If you’re not a fan of drinking water all day, there are other beverages that will help you to stay hydrated. Try to make your own fruit smoothie or veggie juice. Sparkling water is a great option because it comes in several flavors. Kombucha is hydrating, and it supplies healthy probiotics. Adding sliced lemon, lime or even whole berries to your water can make the taste more satisfying.
- Eat hydrating foods
In order to avoid dehydration and the possibility of heat stroke, eat fruits and vegetables that are hydrating. They have a high-water content and contain valuable electrolytes. Some of the best hydrating foods to beat heat stroke symptoms include:
- coconut water
- bell peppers
- iceberg lettuce
These hydrating fruits and vegetables are full of important electrolytes like magnesium, potassium, calcium and sodium. Eating plenty of these foods will help you to stay hydrated and combat electrolyte imbalance. Electrolytes help you to maintain fluid balance, keep blood pressure levels stable and help with nerve signaling – to name a few roles of these vital nutrients. You can become dehydrated more easily if you have an electrolyte imbalance. This increases your risk of developing heat stroke symptoms.
- Avoid sugary drinks, alcohol and caffeine
It’s important to prevent dehydration by avoiding the consumption of sugary, sweetened drinks, alcohol and caffeine. All of these dehydrating beverages cause increased urination and electrolyte loss. Plus, consuming too much sugar can lead to inflammation. This makes the symptoms of heat stroke even worse. Although sports drinks are marketed to keep you hydrated during physical activity, many of these products contain a ton of added sugars and synthetic flavorings. So, opt for natural electrolytes instead. Try coconut water or adding hydrating fruits to your water.
- Avoid direct sunlight
To avoid developing heat stroke or other heat-related illnesses, limit your time outdoors on those hot days, especially midday when the sun is at its hottest. If you’re outside on a very hot day, stay in the shade. If you’re in an open space, bring an umbrella for protection. For athletes who train outdoors, schedule your workouts earlier or later in the day when there are cooler temperatures.
- Stay in an air-conditioned building
You have to keep your body temperature cool during times of extreme heat. Using a fan, alone, as your cooling device isn’t going to be enough on those really hot days. You are going to need to stay in an air-conditioned home or building for as long as possible. If you don’t have access to an air-conditioner in your home, find an air-conditioned shelter in your community, and get some relief there for a few hours. Examples include shopping malls, movie theaters, local libraries, community centers and restaurants. Studies also show that opening windows and using fans at the same time can offer protection against heat stroke during a heat wave. But make sure you aren’t just circulating hot air, which can be dangerous.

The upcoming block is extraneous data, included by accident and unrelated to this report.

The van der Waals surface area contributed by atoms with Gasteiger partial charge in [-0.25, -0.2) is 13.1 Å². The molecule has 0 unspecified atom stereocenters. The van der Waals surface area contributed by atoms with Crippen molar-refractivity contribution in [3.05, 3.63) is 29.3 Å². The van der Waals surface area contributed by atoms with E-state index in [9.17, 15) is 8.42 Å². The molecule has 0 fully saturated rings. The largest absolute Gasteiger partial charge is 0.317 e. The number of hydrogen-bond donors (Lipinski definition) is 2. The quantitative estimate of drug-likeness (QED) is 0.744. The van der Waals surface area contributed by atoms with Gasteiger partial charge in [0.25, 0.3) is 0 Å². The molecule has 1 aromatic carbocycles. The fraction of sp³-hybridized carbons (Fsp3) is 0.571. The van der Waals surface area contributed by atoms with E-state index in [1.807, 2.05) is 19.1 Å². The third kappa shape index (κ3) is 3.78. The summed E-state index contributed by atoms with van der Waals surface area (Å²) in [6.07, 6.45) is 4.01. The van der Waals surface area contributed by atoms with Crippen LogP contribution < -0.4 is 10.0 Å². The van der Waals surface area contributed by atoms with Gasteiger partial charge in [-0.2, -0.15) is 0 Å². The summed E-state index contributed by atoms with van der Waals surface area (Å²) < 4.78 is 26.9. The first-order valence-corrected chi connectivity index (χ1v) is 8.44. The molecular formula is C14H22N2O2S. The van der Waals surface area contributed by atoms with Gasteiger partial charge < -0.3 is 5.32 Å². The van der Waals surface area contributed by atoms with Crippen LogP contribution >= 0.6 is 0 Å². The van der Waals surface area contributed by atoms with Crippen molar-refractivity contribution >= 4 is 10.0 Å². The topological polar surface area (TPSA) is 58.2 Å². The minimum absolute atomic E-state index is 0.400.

Other ways to reduce your body temperature include taking a cool shower or bath, applying a cool compress to your head or the back of your neck, wearing lightweight and light-colored clothing and avoiding strenuous activity.
- Check your medications
Some medications can increase your risk of heat stroke because they affect how your body reacts to the heat, or they interfere with your salt and water balance. Medications that may alter your ability to deal with high temperatures include antibiotics, antidepressants, antipsychotics, antihistamines, drugs for heart disease, blood pressure and cholesterol, laxatives, diuretics and medications for seizures. If you’re taking any of these kinds of medications, talk to your doctor about your increased risk of heat-related illnesses. And take special care to stay hydrated and cool on hot days. It’s also a great idea to research natural remedies for the health issues that you’re being medicated for, if possible.
- Check on those at risk
On those really hot days, make sure to check on people who are at a greater risk of developing heat stroke symptoms. This includes people over the age of 65, people with chronic medical conditions, infants and children and people who don’t have air conditioning in their home. Research also shows that social isolation is associated with an increased risk of heat-related illness. This includes people who are unmarried or widowed, living alone or those who tend to stay home all day.
Make sure your loved ones have access to a cool place and that they’re drinking enough water. Never leave infants or children in a parked car. Also, make sure to dress them in loose, light clothes. Don’t forget your pets, too! They can develop heat-related illnesses from being left outside in the heat for too long and not having access to water.
If you’re with someone who is displaying heat stroke symptoms, call 911 immediately. Then move the person to a cool place. Try to cool them down by applying a cool compress to their forehead or even pouring cool water over their body. Then wait until medical professionals take over. Don’t hesitate to call for help, as heat stroke is a serious medical emergency. Immediate treatment is vital.
This article originally appeared on DrAxe.com and is republished here with permission.